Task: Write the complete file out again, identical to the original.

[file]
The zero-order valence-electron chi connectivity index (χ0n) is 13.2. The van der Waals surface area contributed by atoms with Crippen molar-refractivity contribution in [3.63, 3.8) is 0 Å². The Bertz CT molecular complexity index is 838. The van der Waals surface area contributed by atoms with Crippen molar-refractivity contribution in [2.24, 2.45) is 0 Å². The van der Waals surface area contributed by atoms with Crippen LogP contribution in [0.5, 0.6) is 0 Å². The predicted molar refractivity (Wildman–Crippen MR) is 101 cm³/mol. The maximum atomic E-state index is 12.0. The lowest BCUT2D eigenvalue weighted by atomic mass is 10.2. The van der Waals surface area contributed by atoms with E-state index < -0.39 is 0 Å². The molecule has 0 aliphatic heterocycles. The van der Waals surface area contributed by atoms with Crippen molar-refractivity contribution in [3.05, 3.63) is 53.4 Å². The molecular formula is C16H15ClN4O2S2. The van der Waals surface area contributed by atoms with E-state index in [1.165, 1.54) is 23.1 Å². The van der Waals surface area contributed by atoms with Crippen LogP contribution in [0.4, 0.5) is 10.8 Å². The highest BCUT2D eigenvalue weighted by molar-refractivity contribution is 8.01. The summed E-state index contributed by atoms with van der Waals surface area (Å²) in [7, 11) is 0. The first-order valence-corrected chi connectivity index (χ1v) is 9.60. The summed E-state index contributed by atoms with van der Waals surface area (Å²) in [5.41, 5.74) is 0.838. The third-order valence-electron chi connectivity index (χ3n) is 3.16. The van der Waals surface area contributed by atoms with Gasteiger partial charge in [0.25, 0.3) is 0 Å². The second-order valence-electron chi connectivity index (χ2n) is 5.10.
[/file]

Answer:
The zero-order valence-electron chi connectivity index (χ0n) is 13.2. The van der Waals surface area contributed by atoms with Crippen molar-refractivity contribution in [3.63, 3.8) is 0 Å². The Bertz CT molecular complexity index is 838. The van der Waals surface area contributed by atoms with Crippen molar-refractivity contribution in [2.24, 2.45) is 0 Å². The van der Waals surface area contributed by atoms with Crippen LogP contribution in [0.5, 0.6) is 0 Å². The predicted molar refractivity (Wildman–Crippen MR) is 101 cm³/mol. The maximum atomic E-state index is 12.0. The lowest BCUT2D eigenvalue weighted by atomic mass is 10.2. The van der Waals surface area contributed by atoms with E-state index < -0.39 is 0 Å². The molecule has 0 aliphatic heterocycles. The van der Waals surface area contributed by atoms with Crippen molar-refractivity contribution in [3.05, 3.63) is 53.4 Å². The molecular formula is C16H15ClN4O2S2. The van der Waals surface area contributed by atoms with E-state index in [1.165, 1.54) is 23.1 Å². The van der Waals surface area contributed by atoms with Crippen LogP contribution in [0.4, 0.5) is 10.8 Å². The highest BCUT2D eigenvalue weighted by molar-refractivity contribution is 8.01. The summed E-state index contributed by atoms with van der Waals surface area (Å²) in [7, 11) is 0. The first-order valence-corrected chi connectivity index (χ1v) is 9.60. The summed E-state index contributed by atoms with van der Waals surface area (Å²) in [5.41, 5.74) is 0.838. The third-order valence-electron chi connectivity index (χ3n) is 3.16. The van der Waals surface area contributed by atoms with Gasteiger partial charge in [0.25, 0.3) is 0 Å². The second-order valence-electron chi connectivity index (χ2n) is 5.10.